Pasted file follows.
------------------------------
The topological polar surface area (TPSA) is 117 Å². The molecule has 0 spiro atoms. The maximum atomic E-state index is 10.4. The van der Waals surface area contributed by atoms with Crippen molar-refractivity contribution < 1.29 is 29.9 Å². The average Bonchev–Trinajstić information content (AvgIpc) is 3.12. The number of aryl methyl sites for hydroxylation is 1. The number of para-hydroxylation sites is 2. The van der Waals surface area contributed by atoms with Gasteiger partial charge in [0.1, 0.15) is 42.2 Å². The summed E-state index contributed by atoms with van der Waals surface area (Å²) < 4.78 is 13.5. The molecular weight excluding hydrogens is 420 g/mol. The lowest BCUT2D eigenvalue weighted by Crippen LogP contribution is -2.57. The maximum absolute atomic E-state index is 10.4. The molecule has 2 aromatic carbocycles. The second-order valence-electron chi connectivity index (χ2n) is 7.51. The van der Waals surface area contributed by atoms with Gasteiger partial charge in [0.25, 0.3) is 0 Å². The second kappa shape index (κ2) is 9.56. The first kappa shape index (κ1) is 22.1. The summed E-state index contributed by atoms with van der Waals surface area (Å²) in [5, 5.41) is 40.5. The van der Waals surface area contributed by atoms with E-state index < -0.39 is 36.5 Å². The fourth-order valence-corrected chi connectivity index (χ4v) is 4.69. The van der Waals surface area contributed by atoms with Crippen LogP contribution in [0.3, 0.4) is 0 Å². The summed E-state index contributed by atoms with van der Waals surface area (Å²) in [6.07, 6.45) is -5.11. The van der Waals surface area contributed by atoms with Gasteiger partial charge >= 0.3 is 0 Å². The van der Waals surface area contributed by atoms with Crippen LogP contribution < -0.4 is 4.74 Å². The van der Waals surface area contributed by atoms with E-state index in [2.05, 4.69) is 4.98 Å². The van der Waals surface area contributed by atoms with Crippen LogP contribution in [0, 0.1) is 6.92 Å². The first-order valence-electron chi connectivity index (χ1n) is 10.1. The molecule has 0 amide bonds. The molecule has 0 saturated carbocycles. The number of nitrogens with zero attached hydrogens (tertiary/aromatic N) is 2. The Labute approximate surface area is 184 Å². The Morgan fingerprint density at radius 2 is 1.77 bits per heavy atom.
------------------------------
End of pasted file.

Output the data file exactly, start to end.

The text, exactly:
The topological polar surface area (TPSA) is 117 Å². The molecule has 0 spiro atoms. The maximum atomic E-state index is 10.4. The van der Waals surface area contributed by atoms with Crippen molar-refractivity contribution < 1.29 is 29.9 Å². The average Bonchev–Trinajstić information content (AvgIpc) is 3.12. The number of aryl methyl sites for hydroxylation is 1. The number of para-hydroxylation sites is 2. The van der Waals surface area contributed by atoms with Gasteiger partial charge in [0.1, 0.15) is 42.2 Å². The summed E-state index contributed by atoms with van der Waals surface area (Å²) < 4.78 is 13.5. The molecular weight excluding hydrogens is 420 g/mol. The lowest BCUT2D eigenvalue weighted by Crippen LogP contribution is -2.57. The maximum absolute atomic E-state index is 10.4. The molecule has 2 aromatic carbocycles. The second-order valence-electron chi connectivity index (χ2n) is 7.51. The van der Waals surface area contributed by atoms with Gasteiger partial charge in [0.25, 0.3) is 0 Å². The second kappa shape index (κ2) is 9.56. The first kappa shape index (κ1) is 22.1. The summed E-state index contributed by atoms with van der Waals surface area (Å²) in [5, 5.41) is 40.5. The van der Waals surface area contributed by atoms with E-state index < -0.39 is 36.5 Å². The fourth-order valence-corrected chi connectivity index (χ4v) is 4.69. The van der Waals surface area contributed by atoms with Crippen LogP contribution in [0.3, 0.4) is 0 Å². The summed E-state index contributed by atoms with van der Waals surface area (Å²) in [6.07, 6.45) is -5.11. The van der Waals surface area contributed by atoms with Gasteiger partial charge >= 0.3 is 0 Å². The van der Waals surface area contributed by atoms with Crippen LogP contribution < -0.4 is 4.74 Å². The van der Waals surface area contributed by atoms with E-state index in [2.05, 4.69) is 4.98 Å². The van der Waals surface area contributed by atoms with Crippen LogP contribution in [0, 0.1) is 6.92 Å². The first-order valence-electron chi connectivity index (χ1n) is 10.1. The molecule has 0 amide bonds. The molecule has 0 saturated carbocycles. The number of nitrogens with zero attached hydrogens (tertiary/aromatic N) is 2. The Labute approximate surface area is 184 Å². The Morgan fingerprint density at radius 2 is 1.77 bits per heavy atom.